Addis Ababa, Ethiopia – Ethiopian Prime Minister Abiy Ahmed has been locked in a bitter dispute with the political party that used to dominate the country’s politics for decades, raising questions about his ability to hold Ethiopia together through a fraught political transition.
On October 7, legislators at Ethiopia’s upper house of Parliament – known as the House of Federation (HoF) – voted to withhold budgetary subsidies to the Tigray regional state in the country’s north.
The move by the HoF, which is dominated by allies of Abiy, came two days after Tigray’s regional leaders – and Abiy’s political rivals – decided to recall their representatives at the federal level.
Tensions were already running high since September when the Tigray region held an election in defiance of a decision by central authorities earlier this year to postpone all parliamentary and regional elections scheduled for August due to the coronavirus pandemic.
Abiy’s opponents said the postponement was a move by the prime minister to prolong his rule and pressed ahead with the election, in which the Tigray People’s Liberation Front (TPLF) – the dominant political force in the Ethiopian People’s Revolutionary Democratic Front (EPRDF), a multi-ethnic, four-party coalition that had run the country for almost 30 years – won a landslide victory.
The TPLF had already split from the EPRDF in 2019 when it refused to merge along with the three other coalition parties into the newly formed Prosperity Party (PP) under Abiy.
The HoF, however, declared the September 9 vote null and void, indicating the new Tigray regional assembly will not be recognised by the federal government.
The latest moves, seen as part of a campaign of mutual de-legitimisation, have sparked fears the political turmoil could spiral into a security crisis, the latest challenge to the federal system that stitches Ethiopia’s more than 80 ethnic groups together.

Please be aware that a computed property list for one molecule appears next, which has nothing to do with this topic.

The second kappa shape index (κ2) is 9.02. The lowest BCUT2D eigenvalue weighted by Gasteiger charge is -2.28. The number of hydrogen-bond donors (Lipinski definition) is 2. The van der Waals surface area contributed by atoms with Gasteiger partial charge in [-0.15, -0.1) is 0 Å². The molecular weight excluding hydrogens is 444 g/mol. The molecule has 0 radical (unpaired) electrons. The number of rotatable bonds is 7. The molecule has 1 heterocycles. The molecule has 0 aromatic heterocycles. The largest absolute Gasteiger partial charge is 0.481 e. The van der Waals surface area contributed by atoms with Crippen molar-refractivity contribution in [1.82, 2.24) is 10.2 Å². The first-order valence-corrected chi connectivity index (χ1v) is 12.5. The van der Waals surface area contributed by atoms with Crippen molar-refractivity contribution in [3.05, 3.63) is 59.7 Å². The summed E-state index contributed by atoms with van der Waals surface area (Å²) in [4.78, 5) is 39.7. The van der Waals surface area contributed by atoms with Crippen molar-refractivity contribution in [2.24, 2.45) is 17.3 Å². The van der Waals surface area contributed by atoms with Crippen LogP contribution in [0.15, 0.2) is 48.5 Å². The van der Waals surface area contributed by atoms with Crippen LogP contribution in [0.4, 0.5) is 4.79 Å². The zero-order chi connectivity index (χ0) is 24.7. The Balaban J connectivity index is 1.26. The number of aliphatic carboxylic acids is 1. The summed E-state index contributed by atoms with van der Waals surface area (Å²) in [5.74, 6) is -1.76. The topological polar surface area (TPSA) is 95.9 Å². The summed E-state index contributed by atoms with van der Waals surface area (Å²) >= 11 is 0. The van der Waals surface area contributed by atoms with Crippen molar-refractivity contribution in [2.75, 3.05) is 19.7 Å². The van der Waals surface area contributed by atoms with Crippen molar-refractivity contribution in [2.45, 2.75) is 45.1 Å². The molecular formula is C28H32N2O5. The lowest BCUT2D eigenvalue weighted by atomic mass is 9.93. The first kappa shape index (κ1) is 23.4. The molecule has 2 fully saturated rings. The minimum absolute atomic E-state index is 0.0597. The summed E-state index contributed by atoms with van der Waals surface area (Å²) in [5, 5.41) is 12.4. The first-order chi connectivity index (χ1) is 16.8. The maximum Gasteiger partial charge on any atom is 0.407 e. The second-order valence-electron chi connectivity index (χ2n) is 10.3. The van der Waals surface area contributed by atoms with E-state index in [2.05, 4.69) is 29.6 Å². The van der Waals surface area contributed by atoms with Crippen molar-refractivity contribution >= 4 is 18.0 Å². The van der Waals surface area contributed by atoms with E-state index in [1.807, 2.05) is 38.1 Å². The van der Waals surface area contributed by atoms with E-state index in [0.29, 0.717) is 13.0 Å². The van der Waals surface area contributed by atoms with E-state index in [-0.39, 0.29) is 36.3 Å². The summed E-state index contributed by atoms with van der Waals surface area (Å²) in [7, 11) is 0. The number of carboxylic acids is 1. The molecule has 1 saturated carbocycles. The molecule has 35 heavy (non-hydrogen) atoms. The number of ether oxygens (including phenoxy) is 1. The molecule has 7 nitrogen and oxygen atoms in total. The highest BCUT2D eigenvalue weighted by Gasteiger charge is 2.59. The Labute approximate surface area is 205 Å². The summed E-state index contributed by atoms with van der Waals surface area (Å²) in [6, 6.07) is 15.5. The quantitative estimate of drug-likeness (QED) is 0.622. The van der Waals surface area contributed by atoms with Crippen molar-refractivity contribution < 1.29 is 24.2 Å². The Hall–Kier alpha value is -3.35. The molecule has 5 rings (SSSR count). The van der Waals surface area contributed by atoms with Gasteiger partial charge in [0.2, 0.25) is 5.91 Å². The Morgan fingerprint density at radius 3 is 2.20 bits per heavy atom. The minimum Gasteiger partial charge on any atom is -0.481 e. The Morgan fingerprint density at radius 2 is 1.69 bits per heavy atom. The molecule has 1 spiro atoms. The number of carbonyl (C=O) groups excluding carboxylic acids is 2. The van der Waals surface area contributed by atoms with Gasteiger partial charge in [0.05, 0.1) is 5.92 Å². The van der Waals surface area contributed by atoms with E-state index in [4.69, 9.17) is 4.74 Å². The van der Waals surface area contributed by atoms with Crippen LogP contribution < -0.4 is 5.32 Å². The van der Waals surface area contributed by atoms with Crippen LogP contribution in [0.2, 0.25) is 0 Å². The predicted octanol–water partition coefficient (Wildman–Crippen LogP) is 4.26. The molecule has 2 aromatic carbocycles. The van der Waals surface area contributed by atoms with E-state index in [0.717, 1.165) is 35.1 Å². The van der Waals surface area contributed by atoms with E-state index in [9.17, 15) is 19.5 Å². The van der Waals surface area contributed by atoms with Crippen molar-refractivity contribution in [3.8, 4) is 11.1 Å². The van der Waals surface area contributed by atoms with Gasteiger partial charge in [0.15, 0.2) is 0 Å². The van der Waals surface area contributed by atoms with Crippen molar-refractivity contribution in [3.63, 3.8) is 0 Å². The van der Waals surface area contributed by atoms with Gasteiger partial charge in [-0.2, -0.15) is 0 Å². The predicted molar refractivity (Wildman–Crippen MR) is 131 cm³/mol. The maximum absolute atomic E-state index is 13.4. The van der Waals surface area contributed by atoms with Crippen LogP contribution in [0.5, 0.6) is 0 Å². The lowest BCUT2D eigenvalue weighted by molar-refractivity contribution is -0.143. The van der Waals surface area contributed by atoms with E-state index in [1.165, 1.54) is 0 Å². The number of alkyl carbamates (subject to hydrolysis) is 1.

Wondimu Asaminew, a former diplomat and currently the head of the Tigray Friendship Liaison Office based in the Tigray regional capital of Mekelle, is adamant the federal government in Addis Ababa is to blame for the current situation.
“Abiy’s team, from the start, had a strategy of trying to sideline, make irrelevant and even criminalise TPLF,” Wondimu said.
Wondimu was referring to the tense relationship between the prime minister and the TPLF dating back to April 2018, when Abiy assumed his post after weeks-long secretive deliberations within the EPRDF.
Taking office after months of anti-government protests, Abiy promised to solve the country’s deep ethnic and political divides and change the EPRDF’s repressive and violent image. In the first few months, he speeded up the political reforms started in the dying days of his predecessor, Hailemariam Desalegn. Political prisoners were released and opposition parties were allowed to operate, while Abiy even won a Nobel Prize for securing peace with neighbouring Eritrea.
The reform process saw the long-dominant TPLF being cast aside, as the Oromo and Amhara political wings of the EPRDF moved into the political centre stage – even as in recent months prominent Oromo figures have accused Abiy, an ethnic Oromo, of being a poor advocate for Oromo interests and sliding towards authoritarianism.
Ethnic Tigrayans make up about 6 percent of Ethiopia’s population, while ethnic Amharas and Oromos combined comprise some 65 percent of Ethiopia’s total population.
While Abiy’s and TPLF’s relationship was tense from the start, the merging of the EPRDF into the PP led to outright hostility between the two sides – and the postponement of the national elections added fuel to the fire.